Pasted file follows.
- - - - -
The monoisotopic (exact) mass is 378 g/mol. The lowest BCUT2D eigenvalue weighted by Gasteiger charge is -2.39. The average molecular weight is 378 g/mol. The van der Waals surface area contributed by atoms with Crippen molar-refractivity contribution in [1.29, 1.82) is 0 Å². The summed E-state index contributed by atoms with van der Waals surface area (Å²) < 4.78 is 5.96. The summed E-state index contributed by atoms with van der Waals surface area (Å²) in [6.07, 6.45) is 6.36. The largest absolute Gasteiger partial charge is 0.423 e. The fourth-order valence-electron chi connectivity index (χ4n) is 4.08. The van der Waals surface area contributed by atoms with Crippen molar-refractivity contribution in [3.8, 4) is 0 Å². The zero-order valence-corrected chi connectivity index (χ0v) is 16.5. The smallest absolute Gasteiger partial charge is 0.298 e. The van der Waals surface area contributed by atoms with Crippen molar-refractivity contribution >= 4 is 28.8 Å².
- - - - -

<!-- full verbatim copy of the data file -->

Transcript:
The monoisotopic (exact) mass is 378 g/mol. The lowest BCUT2D eigenvalue weighted by Gasteiger charge is -2.39. The average molecular weight is 378 g/mol. The van der Waals surface area contributed by atoms with Crippen molar-refractivity contribution in [1.29, 1.82) is 0 Å². The summed E-state index contributed by atoms with van der Waals surface area (Å²) < 4.78 is 5.96. The summed E-state index contributed by atoms with van der Waals surface area (Å²) in [6.07, 6.45) is 6.36. The largest absolute Gasteiger partial charge is 0.423 e. The fourth-order valence-electron chi connectivity index (χ4n) is 4.08. The van der Waals surface area contributed by atoms with Crippen molar-refractivity contribution in [3.8, 4) is 0 Å². The zero-order valence-corrected chi connectivity index (χ0v) is 16.5. The smallest absolute Gasteiger partial charge is 0.298 e. The van der Waals surface area contributed by atoms with Crippen molar-refractivity contribution >= 4 is 28.8 Å².